On average, more than 3 million people suffer from anemia in the United States. Anemia is a condition when you have less than the normal number of red blood cells in your blood or when the red blood cells in your blood don’t have enough hemoglobin. Hemoglobin is a protein. It gives the red color to your blood. Its main job is to carry oxygen from your lungs to all parts of your body. If you have anemia, your blood does not carry enough oxygen to all the parts of your body. Without oxygen, your organs and tissues cannot work as well as they should. Women and people with chronic diseases are at the greatest risk for anemia.


Peginesatide, trade name Omontys, developed by Affymax and Takeda, is an erythropoietic agent, a functional analog of erythropoietin. It is approved by the US Food and Drug Administration for treatment of anemia associated with chronic kidney disease (CKD) in adult patients on dialysis. On February 23, 2013, Affymax and Takeda issued a press release indicating that they were recalling all batches of peginesatide from the market. The recall issued was due to 17 people having severe allergic reactions with some kidney-disease patients requiring immediate medical help and five patients reportedly dying due to the medicine. Due to the voluntary drug recall, there is now a drug shortage of Omintys. Patients that have no allergic reaction to Omintys cannot receive the medicine.


Should a manufacturer be required to report a drug shortage?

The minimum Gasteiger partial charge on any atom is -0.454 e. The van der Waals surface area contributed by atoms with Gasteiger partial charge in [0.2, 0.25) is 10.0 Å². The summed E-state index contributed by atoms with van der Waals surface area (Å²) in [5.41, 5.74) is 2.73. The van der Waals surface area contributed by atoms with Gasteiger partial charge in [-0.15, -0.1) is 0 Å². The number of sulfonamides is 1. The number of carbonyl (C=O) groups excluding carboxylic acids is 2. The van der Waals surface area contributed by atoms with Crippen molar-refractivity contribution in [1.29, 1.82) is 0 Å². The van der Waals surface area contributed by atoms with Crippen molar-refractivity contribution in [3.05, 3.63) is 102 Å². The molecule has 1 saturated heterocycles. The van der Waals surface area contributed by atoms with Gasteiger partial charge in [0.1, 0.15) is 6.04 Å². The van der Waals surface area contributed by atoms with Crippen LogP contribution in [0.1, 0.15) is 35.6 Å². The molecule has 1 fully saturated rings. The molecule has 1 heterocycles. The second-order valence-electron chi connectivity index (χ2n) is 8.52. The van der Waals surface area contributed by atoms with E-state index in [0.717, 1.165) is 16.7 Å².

Manufacturers should report shortages if:

  1. There are no other alternatives for the medicine they need
  2. It directly affects patients


No Alternative Medicine

According to the FDA, the number of drug shortages has increased by nearly 300% since 2005. More than half of the drugs on the shortage list are considered critical, meaning they have no alternative. The FDA closely works with manufacturers of drugs in short supply to communicate the issue and to help restore availability. The FDA also works with other firms who manufacturer the same drug, asking them to increase production, if possible, in order to prevent or reduce the impact of a shortage.

Directly Affects Patients

Patients are directly affected by these shortages. Such is the case with Renee Mosier who was diagnosed with ovarian cancer. After numerous failed surgeries, her doctor was unable to get Doxil due to a drug shortage. Here, the shortage directly affected Mosier and she passed away. Having no other alternatives to the Doxil medicine, the makers should have informed the FDA in advance so the process could be better handled.


Manufacturers should report shortages because they directly affect consumers, and in many cases there are no alternative medications.

For more information on this issue, contact the Kulkarni Law Firm.